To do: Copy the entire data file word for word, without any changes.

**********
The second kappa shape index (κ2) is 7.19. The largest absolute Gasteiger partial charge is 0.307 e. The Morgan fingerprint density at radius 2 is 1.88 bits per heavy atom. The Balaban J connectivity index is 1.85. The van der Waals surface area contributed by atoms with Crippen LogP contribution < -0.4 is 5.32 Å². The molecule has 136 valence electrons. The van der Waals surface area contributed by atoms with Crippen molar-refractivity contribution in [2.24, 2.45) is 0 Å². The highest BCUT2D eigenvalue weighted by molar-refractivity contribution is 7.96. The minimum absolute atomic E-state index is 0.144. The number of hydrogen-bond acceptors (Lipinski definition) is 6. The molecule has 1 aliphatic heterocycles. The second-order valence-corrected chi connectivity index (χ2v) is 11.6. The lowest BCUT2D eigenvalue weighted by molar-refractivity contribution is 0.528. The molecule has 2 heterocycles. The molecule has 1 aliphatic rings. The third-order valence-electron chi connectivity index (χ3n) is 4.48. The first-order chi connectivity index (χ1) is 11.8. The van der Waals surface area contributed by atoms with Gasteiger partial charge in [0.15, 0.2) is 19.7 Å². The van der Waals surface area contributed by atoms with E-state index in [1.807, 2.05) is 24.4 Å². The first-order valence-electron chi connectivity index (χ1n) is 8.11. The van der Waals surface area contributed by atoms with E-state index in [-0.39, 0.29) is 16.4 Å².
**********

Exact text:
The second kappa shape index (κ2) is 7.19. The largest absolute Gasteiger partial charge is 0.307 e. The Morgan fingerprint density at radius 2 is 1.88 bits per heavy atom. The Balaban J connectivity index is 1.85. The van der Waals surface area contributed by atoms with Crippen LogP contribution < -0.4 is 5.32 Å². The molecule has 136 valence electrons. The van der Waals surface area contributed by atoms with Crippen molar-refractivity contribution in [2.24, 2.45) is 0 Å². The highest BCUT2D eigenvalue weighted by molar-refractivity contribution is 7.96. The minimum absolute atomic E-state index is 0.144. The number of hydrogen-bond acceptors (Lipinski definition) is 6. The molecule has 1 aliphatic heterocycles. The second-order valence-corrected chi connectivity index (χ2v) is 11.6. The lowest BCUT2D eigenvalue weighted by molar-refractivity contribution is 0.528. The molecule has 2 heterocycles. The molecule has 1 aliphatic rings. The third-order valence-electron chi connectivity index (χ3n) is 4.48. The first-order chi connectivity index (χ1) is 11.8. The van der Waals surface area contributed by atoms with Gasteiger partial charge in [0.15, 0.2) is 19.7 Å². The van der Waals surface area contributed by atoms with E-state index in [1.807, 2.05) is 24.4 Å². The first-order valence-electron chi connectivity index (χ1n) is 8.11. The van der Waals surface area contributed by atoms with E-state index in [-0.39, 0.29) is 16.4 Å².